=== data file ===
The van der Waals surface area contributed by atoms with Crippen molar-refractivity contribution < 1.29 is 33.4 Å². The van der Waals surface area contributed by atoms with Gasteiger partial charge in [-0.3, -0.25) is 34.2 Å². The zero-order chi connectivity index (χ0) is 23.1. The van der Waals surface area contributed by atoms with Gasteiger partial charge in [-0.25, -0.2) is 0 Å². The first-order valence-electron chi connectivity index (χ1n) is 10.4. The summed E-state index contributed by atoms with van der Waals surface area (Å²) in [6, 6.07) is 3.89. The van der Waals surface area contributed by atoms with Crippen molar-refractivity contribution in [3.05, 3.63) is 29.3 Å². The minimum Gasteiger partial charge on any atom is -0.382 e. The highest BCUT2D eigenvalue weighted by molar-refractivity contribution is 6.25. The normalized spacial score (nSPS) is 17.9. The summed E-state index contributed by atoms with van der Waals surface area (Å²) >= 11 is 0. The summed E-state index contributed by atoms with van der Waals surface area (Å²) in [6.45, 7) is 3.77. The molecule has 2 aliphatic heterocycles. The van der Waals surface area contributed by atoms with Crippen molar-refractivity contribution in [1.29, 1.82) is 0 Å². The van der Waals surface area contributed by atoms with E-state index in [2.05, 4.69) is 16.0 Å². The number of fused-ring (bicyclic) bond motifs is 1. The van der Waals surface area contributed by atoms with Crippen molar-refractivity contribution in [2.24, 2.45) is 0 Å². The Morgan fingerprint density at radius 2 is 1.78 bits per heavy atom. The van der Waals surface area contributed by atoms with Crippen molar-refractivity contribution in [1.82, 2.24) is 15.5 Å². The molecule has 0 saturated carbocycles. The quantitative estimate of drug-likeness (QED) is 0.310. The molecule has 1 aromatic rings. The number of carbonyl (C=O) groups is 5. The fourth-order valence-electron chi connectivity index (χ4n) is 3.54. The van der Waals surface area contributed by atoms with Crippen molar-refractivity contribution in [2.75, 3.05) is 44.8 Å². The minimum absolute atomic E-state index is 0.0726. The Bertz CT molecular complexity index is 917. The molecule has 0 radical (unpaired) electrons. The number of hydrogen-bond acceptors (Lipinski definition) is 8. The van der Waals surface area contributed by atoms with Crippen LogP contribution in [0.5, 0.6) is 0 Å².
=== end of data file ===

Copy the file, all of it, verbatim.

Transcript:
The van der Waals surface area contributed by atoms with Crippen molar-refractivity contribution < 1.29 is 33.4 Å². The van der Waals surface area contributed by atoms with Gasteiger partial charge in [-0.3, -0.25) is 34.2 Å². The zero-order chi connectivity index (χ0) is 23.1. The van der Waals surface area contributed by atoms with Gasteiger partial charge in [-0.25, -0.2) is 0 Å². The first-order valence-electron chi connectivity index (χ1n) is 10.4. The summed E-state index contributed by atoms with van der Waals surface area (Å²) in [6, 6.07) is 3.89. The van der Waals surface area contributed by atoms with Crippen molar-refractivity contribution in [3.05, 3.63) is 29.3 Å². The minimum Gasteiger partial charge on any atom is -0.382 e. The highest BCUT2D eigenvalue weighted by molar-refractivity contribution is 6.25. The normalized spacial score (nSPS) is 17.9. The summed E-state index contributed by atoms with van der Waals surface area (Å²) >= 11 is 0. The summed E-state index contributed by atoms with van der Waals surface area (Å²) in [6.45, 7) is 3.77. The molecule has 2 aliphatic heterocycles. The van der Waals surface area contributed by atoms with Crippen molar-refractivity contribution in [1.29, 1.82) is 0 Å². The van der Waals surface area contributed by atoms with E-state index in [2.05, 4.69) is 16.0 Å². The number of fused-ring (bicyclic) bond motifs is 1. The van der Waals surface area contributed by atoms with Crippen molar-refractivity contribution in [2.24, 2.45) is 0 Å². The Morgan fingerprint density at radius 2 is 1.78 bits per heavy atom. The van der Waals surface area contributed by atoms with Crippen molar-refractivity contribution in [1.82, 2.24) is 15.5 Å². The molecule has 0 saturated carbocycles. The quantitative estimate of drug-likeness (QED) is 0.310. The molecule has 1 aromatic rings. The number of carbonyl (C=O) groups is 5. The fourth-order valence-electron chi connectivity index (χ4n) is 3.54. The van der Waals surface area contributed by atoms with Crippen molar-refractivity contribution in [2.75, 3.05) is 44.8 Å². The minimum absolute atomic E-state index is 0.0726. The Bertz CT molecular complexity index is 917. The molecule has 0 radical (unpaired) electrons. The number of hydrogen-bond acceptors (Lipinski definition) is 8. The van der Waals surface area contributed by atoms with Crippen LogP contribution in [0.5, 0.6) is 0 Å².